VHM crop handling system cuts labour requirements

A picture of the VHM set up

Two new box filling and stacking systems have helped one Cambridgeshire business cut back on grading line staff at a time when labour is in short supply.

Sutton-based P J Lee & Sons produces about 34,000t of late harvest maincrop varieties each year, with harvest scheduled in a six-week window before the first frosts in November.

See also: Seed potato supply headaches underline need for fewer varieties

With such a high-pressure harvest, the packhouse and grading lines must be efficient, and the operation has typically required some 125 staff, many of whom are seasonal workers.

Recent Brexit-related difficulties getting seasonal workers to fill roles on the farm’s four grading lines have resulted in an appraisal of how the firm’s harvest operation could be maintained with a lower headcount.

Dutch system

As part of the solution, the business has invested in two box filling and stacking systems from Dutch company VHM, supplied by nearby Standen Imports in Ely.

The system comprises two VHM Stackrs, a VHM Mono Fillr and a VHM in/out roller conveyor. During operation, four or five empty boxes are loaded onto the Stackrs, which then feed them one by one across the Mono Fillr hopper box filler.

The hopper fills up with potatoes and then begins to unload into the box as it is gradually lowered before the hopper is filled again for the following box.

Boxes are filled to a desired weight via a unique twin funnel design, ensuring the box is evenly loaded. 

Full boxes then move to the second Stackr, which stacks the boxes two high ready to be taken away for loading into store by a forklift.

With the farm’s previous system, one grading line filling 1.25t boxes off two box fillers required two forklift drivers, two box levellers and one or two more forklift drivers to move boxes into store.

With the new VHM system, this has been cut to just one forklift driver and one checker, effectively reducing headcount from six to two per machine.

Accurate weighing

Christopher Lee says Fillr’s auto weigh system weighs each load in the hopper before discharging into the box, so box weight is very accurate and helps optimise storage space.

“Empty boxes can be loaded and waiting, and the Stackr is so precise that the boxes are stacked better, are properly finished and ready for movement into storage.

“We have eradicated much of the adjustment time required in ensuring boxes are stacked accurately and safely. Plus, the whole system is touchscreen controlled and is very easy and intuitive to use,” Mr Lee explains.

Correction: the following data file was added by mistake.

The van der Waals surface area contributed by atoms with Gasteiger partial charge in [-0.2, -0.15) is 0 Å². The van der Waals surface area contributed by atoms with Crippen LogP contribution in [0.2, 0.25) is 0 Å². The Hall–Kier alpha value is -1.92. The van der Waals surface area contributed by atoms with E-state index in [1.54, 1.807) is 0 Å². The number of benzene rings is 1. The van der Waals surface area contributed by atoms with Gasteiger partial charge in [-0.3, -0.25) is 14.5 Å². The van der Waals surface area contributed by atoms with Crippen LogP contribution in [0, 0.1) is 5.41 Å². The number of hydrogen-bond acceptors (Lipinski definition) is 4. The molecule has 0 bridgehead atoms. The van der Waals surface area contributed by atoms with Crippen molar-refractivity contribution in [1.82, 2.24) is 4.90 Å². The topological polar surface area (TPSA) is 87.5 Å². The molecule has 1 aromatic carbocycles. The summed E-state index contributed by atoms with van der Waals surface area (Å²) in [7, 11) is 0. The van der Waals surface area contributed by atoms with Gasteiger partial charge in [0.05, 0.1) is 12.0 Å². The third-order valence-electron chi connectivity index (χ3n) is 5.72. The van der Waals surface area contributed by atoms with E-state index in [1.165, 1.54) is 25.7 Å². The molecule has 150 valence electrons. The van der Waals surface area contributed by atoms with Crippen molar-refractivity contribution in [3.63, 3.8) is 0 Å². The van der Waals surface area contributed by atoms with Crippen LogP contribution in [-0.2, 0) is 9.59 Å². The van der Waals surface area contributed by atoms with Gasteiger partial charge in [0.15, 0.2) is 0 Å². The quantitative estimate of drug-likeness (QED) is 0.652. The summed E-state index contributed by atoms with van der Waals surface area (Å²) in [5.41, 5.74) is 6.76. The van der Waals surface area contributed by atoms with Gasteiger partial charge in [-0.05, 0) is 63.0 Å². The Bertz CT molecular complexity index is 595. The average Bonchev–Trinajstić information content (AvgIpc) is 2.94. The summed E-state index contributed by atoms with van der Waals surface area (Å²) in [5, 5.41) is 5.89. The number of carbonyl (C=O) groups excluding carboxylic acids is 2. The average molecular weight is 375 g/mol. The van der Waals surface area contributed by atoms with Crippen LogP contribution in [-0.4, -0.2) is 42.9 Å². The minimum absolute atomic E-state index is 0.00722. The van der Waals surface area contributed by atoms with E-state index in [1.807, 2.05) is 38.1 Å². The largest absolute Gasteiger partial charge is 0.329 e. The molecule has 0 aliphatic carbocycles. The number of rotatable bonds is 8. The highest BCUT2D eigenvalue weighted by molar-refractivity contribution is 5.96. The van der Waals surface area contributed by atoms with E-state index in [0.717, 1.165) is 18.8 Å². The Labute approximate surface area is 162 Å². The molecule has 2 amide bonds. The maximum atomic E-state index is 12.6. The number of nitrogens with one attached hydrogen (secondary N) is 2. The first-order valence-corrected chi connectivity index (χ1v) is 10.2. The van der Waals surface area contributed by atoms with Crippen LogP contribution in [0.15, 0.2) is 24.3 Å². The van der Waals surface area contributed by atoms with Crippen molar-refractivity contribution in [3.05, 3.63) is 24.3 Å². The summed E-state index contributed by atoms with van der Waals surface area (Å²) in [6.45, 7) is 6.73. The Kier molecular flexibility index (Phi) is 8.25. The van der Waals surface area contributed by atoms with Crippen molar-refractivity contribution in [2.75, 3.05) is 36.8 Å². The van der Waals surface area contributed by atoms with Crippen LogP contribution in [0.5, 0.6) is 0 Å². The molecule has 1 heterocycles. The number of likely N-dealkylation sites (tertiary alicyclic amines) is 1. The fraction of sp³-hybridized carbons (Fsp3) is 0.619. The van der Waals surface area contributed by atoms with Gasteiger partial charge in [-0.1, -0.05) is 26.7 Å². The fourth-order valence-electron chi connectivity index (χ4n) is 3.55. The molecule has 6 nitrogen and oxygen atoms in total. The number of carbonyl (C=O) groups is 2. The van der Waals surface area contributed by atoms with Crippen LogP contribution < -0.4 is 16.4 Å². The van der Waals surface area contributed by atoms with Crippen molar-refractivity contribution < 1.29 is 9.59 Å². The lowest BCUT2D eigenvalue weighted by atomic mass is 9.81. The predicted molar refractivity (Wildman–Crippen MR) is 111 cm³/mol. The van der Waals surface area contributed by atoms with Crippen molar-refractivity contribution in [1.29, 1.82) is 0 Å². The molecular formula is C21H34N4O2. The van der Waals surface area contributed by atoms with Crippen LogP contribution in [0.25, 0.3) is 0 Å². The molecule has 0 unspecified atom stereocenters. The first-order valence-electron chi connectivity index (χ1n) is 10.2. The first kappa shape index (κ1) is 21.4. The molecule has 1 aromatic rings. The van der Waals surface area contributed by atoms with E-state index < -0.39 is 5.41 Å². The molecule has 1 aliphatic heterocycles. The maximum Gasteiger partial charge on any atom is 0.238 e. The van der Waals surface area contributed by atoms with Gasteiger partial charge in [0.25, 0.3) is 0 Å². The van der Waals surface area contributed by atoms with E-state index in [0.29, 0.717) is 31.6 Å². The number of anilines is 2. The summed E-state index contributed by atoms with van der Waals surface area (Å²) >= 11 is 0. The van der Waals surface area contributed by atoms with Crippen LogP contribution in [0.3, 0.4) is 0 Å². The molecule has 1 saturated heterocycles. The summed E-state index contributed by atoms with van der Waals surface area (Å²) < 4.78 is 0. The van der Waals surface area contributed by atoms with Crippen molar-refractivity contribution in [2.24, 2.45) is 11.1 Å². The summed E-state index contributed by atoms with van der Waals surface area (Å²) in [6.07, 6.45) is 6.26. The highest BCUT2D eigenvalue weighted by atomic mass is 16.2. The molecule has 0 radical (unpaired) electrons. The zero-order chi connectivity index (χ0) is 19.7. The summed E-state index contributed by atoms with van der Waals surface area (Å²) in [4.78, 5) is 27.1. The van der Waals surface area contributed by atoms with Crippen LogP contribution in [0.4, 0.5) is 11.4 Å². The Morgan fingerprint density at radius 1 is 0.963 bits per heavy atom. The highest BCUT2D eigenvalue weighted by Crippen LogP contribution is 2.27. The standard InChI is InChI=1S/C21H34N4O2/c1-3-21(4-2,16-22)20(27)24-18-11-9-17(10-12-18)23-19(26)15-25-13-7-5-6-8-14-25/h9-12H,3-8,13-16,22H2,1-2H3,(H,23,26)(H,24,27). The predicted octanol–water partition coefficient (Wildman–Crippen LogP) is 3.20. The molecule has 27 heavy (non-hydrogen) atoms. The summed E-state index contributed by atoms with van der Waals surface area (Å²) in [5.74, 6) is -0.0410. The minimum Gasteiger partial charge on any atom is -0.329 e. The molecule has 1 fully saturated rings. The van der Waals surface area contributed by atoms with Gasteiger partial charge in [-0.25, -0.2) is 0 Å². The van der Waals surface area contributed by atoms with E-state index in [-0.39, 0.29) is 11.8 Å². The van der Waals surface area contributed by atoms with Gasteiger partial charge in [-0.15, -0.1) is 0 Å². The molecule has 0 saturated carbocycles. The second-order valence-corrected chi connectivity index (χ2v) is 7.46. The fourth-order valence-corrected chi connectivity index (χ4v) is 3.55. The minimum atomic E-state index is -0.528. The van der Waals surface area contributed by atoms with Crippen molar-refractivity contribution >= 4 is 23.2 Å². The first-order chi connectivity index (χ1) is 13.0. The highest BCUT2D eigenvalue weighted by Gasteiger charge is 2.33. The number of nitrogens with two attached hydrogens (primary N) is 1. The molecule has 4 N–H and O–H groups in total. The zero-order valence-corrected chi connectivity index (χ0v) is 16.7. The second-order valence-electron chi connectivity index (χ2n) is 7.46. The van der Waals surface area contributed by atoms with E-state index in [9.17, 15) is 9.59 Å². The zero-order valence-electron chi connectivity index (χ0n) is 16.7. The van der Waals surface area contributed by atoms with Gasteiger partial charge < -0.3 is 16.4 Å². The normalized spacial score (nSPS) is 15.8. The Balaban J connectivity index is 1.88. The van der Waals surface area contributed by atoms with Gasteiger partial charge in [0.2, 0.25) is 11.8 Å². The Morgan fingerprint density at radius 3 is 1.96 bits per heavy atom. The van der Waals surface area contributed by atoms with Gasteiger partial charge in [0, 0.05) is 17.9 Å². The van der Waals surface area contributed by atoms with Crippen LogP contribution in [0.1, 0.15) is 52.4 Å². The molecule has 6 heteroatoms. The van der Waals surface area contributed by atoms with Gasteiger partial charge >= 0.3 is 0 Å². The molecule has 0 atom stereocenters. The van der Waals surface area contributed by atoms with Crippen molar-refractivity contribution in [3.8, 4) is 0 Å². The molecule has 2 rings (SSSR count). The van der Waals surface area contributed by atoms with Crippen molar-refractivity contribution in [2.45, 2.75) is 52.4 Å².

A concern before the purchase of a new system was its ability to handle different box sizes, as the business currently handles five different box types. Otherwise, it would need to invest in 18,000 new boxes to replace current stock.

The VHM system is fully programmable to handle bespoke box sizes, and at setup, the operator can preset programmes for the different sizes. This alters pick-up, grab, and drop points for each box type.

There was also a concern about the flow of older English boxes through the system, but the farm worked with VHM to adapt the system to prevent them from catching and snagging during operation.

Bespoke modifications

Modifications included extra chain drives on the rollers to give boxes extra momentum and has resulted in few issues so far.

Tweaks were also made to minimise tuber damage, with quality requirements and damage tolerance levels lower in Britain than on the continent.

On top of operational benefits, Mr Lee has also seen benefits for health and safety, with less forklift traffic and pedestrians around the yard and full automation leading to a calmer operating environment.

The system is also remote control operated, so can be stopped at any time by the line manager and an auto stop system detects if someone is too close and halts the whole process, effectively eradicating injury risk.

Financially, Mr Lee says the system has stacked up well.

“From a headcount reduction point of view alone, we will break even on the purchase of the system in two and a half six-week seasons.

“This may even be improved, as I am planning on running the two systems next to each other next season in an attempt to trim another forklift operator,” he adds.

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